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SBU's Alda Center launches Advanced Graduate Certificate in Communicating Science

Beginning in Spring 2020, the Alda Center for Communicating Science at Stony Brook University will launch a program to teach future scientists to share their work effectively while they are still in graduate school

The program, an Advanced Graduate Certificate in Communicating Science, meets a growing need among scientists and society. It aims to empower clear communication and, in doing so, increase scientific literacy.

As scientific discoveries and information impact people of all ages and backgrounds around the world, scientific literacy is critical for healthy societies.

Scientists must be willing and able to share their work, clearly and vividly, with policymakers, other researchers, members of the media, and members of the general public. Yet very few scientists are trained to communicate their work, and its significance, from the start of their careers.

“Graduate-level education, particularly in science and medicine, is laser-focused on subject mastery. That’s vital; our nation’s researchers need the strong educations and backgrounds that will help them discover and apply new knowledge,” said Laura Lindenfeld, Ph.D., executive director of the Alda Center and interim dean of the SBU School of Journalism. “And our scientists and healthcare professionals need to be able to confidently and effectively make their discoveries relevant to others, including policymakers, the media, colleagues, and even friends and neighbors.

“That’s what this advanced graduate certificate will empower them to do.”

The academic program will build off of the Alda Center’s successes in training thousands of scientists, medical professionals, and other researchers over the past decade. The Center’s unique method of blending improvisational theater exercises and message-design strategies, informed by social-science research, has made its form of science communication training one of the most popular and well respected in the United States.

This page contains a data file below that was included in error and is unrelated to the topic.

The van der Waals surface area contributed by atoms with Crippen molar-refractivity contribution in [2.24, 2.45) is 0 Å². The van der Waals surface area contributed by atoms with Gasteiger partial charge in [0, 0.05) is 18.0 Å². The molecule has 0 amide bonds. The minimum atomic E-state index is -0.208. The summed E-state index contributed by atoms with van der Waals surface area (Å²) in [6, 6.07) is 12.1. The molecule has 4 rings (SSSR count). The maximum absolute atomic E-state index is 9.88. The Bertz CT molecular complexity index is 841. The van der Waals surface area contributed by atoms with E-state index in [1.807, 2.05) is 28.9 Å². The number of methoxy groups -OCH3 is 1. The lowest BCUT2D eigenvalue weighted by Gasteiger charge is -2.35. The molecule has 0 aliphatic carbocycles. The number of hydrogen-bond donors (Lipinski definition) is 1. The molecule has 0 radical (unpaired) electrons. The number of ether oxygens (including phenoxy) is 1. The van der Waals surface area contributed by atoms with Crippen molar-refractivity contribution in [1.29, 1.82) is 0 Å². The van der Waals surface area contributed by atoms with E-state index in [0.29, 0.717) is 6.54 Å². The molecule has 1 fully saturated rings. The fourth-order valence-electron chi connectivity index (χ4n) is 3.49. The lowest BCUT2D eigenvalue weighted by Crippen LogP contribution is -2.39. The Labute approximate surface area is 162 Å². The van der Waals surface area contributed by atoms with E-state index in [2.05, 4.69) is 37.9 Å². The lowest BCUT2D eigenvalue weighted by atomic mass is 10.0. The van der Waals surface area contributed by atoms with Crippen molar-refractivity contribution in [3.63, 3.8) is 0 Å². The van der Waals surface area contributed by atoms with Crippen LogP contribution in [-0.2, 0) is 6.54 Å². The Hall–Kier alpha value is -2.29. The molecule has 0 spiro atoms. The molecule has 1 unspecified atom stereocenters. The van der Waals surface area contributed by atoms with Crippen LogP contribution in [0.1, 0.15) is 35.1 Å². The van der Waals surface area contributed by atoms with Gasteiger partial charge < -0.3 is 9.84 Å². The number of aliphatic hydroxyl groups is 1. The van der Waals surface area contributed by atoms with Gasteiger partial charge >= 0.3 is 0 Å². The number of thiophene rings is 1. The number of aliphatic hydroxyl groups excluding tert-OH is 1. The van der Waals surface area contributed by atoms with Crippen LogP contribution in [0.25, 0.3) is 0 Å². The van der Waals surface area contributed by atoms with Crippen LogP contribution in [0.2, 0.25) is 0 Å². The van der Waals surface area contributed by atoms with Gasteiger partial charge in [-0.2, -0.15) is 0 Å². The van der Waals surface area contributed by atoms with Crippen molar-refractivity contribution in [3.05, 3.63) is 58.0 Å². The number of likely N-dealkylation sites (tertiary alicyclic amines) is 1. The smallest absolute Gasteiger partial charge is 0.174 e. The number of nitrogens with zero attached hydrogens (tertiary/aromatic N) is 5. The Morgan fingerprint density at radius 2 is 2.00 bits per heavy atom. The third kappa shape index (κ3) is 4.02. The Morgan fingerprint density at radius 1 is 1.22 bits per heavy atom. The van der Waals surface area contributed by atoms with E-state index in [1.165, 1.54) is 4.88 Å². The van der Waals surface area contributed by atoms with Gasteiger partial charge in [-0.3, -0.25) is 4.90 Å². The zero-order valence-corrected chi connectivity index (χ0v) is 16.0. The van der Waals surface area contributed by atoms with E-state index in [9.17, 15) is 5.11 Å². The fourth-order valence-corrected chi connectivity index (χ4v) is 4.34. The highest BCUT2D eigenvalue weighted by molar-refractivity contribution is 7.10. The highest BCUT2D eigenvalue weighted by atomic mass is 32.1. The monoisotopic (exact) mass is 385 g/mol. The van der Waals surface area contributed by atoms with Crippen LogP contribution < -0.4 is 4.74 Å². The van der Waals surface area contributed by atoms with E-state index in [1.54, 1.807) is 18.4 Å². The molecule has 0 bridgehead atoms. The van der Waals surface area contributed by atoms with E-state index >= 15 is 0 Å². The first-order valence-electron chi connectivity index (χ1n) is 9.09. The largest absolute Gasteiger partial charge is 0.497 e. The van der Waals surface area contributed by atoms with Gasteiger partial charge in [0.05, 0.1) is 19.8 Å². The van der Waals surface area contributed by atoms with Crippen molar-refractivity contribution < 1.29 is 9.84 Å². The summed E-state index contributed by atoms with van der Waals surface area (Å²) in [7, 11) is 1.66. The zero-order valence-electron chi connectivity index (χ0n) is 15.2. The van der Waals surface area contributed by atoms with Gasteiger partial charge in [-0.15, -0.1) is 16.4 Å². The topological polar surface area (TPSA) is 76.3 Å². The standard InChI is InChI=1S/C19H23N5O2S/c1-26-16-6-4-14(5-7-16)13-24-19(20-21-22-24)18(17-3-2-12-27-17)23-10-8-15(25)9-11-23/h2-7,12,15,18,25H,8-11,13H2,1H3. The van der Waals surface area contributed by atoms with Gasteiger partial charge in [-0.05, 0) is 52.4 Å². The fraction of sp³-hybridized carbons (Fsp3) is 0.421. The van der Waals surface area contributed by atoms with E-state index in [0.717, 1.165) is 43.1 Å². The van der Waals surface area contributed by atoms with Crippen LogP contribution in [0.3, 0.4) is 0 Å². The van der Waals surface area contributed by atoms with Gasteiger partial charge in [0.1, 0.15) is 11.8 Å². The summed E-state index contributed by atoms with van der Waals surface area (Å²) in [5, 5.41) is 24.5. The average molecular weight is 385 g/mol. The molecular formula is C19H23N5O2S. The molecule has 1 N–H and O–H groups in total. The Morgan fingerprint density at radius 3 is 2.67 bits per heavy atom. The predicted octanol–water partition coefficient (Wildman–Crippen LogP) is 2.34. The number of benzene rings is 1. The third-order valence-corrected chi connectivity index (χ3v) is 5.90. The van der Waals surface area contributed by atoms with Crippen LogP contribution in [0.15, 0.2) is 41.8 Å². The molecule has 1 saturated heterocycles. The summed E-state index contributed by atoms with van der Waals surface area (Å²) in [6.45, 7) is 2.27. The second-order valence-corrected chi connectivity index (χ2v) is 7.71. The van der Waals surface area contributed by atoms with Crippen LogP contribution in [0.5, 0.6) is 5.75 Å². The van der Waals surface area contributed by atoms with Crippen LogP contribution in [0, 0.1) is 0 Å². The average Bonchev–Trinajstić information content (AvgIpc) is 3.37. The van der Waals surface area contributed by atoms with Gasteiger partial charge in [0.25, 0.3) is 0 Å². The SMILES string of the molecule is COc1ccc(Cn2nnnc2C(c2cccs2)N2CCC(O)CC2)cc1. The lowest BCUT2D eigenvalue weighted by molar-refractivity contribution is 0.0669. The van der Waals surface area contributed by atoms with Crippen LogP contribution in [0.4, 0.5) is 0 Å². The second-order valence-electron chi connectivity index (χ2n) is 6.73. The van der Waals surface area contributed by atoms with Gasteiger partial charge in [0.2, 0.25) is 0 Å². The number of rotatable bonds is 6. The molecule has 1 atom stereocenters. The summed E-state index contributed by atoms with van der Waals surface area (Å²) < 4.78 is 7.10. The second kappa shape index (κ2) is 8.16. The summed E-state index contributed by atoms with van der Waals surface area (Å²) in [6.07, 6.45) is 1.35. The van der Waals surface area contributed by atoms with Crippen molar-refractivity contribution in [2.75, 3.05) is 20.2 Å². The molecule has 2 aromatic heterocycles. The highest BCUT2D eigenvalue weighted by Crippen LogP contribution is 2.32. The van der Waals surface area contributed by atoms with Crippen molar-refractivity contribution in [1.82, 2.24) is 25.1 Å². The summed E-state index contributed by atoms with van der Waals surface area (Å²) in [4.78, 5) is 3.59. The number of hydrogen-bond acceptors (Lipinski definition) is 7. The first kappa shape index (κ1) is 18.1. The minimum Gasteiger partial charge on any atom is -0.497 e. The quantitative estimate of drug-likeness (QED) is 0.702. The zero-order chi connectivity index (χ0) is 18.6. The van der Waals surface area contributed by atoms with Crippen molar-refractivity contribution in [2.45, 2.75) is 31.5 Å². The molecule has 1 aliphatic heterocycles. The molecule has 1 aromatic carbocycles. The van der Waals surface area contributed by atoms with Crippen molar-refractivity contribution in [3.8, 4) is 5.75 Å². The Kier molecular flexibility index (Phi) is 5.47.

The certificate will be taught by many of the same Alda Center faculty that travel around the country and world, delivering one-to-three day experiential communication training programs to practicing scientists, researchers, and healthcare professionals. Government agencies, non-profit organizations, and many of the nation’s leading universities have worked with the Alda Center. Since the Center was founded 10 years ago, 15,000 researchers around the world have participated in the training programs.

“It’s so important for science and society that communication cease to be an after-thought,” Lindenfeld said. “We’re thrilled to be taking that first step at the Alda Center.”

The advanced graduate certificate program is among the first in the United States to educate student-scientists to focus on the act of communicating, rather than simply the content to be shared. 

Students may complete the certificate concurrently with a graduate degree or as a stand-alone credential. The 12-credit program can be completed in one year.

“In the past decade, the Alda Center has worked with some of the nation’s leading scientists, including Nobel Prize winners,” said Lindenfeld. “With this graduate certificate, we will be able to teach future scientists – and possibly future Nobel winners – learn to think about and engage in clear and vivid communication as they are learning their science.”

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